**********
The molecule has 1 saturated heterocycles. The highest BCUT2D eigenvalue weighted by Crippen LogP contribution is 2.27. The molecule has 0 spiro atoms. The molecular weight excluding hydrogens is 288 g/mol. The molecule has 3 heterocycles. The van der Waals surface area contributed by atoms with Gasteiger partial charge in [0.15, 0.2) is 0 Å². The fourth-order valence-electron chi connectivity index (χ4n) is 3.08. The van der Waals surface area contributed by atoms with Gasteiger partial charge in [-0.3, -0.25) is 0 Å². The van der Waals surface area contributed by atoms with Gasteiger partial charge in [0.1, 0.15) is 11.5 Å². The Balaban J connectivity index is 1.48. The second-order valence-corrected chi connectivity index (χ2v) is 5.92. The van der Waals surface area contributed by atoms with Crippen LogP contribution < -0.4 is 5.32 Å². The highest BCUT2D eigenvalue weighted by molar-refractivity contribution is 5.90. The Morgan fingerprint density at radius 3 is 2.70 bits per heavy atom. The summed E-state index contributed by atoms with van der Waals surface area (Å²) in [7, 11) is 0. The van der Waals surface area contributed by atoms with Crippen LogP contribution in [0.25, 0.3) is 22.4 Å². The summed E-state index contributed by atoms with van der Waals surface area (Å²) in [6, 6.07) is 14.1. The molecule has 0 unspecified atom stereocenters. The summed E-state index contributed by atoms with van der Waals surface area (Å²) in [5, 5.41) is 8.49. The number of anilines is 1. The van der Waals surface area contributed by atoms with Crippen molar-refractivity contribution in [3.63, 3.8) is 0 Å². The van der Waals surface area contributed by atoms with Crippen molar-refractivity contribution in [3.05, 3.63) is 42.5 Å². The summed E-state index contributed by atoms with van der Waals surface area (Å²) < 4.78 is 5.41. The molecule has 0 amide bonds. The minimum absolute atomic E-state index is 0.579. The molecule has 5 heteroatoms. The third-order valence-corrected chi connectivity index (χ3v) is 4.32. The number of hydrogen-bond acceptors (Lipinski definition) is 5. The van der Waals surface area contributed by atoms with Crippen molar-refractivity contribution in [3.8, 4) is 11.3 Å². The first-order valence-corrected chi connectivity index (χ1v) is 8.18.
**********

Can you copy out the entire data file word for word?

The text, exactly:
The molecule has 1 saturated heterocycles. The highest BCUT2D eigenvalue weighted by Crippen LogP contribution is 2.27. The molecule has 0 spiro atoms. The molecular weight excluding hydrogens is 288 g/mol. The molecule has 3 heterocycles. The van der Waals surface area contributed by atoms with Gasteiger partial charge in [0.15, 0.2) is 0 Å². The fourth-order valence-electron chi connectivity index (χ4n) is 3.08. The van der Waals surface area contributed by atoms with Gasteiger partial charge in [-0.3, -0.25) is 0 Å². The van der Waals surface area contributed by atoms with Gasteiger partial charge in [0.1, 0.15) is 11.5 Å². The Balaban J connectivity index is 1.48. The second-order valence-corrected chi connectivity index (χ2v) is 5.92. The van der Waals surface area contributed by atoms with Crippen LogP contribution < -0.4 is 5.32 Å². The highest BCUT2D eigenvalue weighted by molar-refractivity contribution is 5.90. The Morgan fingerprint density at radius 3 is 2.70 bits per heavy atom. The summed E-state index contributed by atoms with van der Waals surface area (Å²) in [7, 11) is 0. The van der Waals surface area contributed by atoms with Crippen LogP contribution in [0.25, 0.3) is 22.4 Å². The summed E-state index contributed by atoms with van der Waals surface area (Å²) in [6, 6.07) is 14.1. The molecule has 0 unspecified atom stereocenters. The summed E-state index contributed by atoms with van der Waals surface area (Å²) in [5, 5.41) is 8.49. The number of anilines is 1. The van der Waals surface area contributed by atoms with Crippen molar-refractivity contribution in [3.63, 3.8) is 0 Å². The van der Waals surface area contributed by atoms with Crippen molar-refractivity contribution in [3.05, 3.63) is 42.5 Å². The summed E-state index contributed by atoms with van der Waals surface area (Å²) < 4.78 is 5.41. The molecule has 0 amide bonds. The minimum absolute atomic E-state index is 0.579. The molecule has 5 heteroatoms. The third-order valence-corrected chi connectivity index (χ3v) is 4.32. The number of hydrogen-bond acceptors (Lipinski definition) is 5. The van der Waals surface area contributed by atoms with Crippen molar-refractivity contribution in [3.8, 4) is 11.3 Å². The first-order valence-corrected chi connectivity index (χ1v) is 8.18.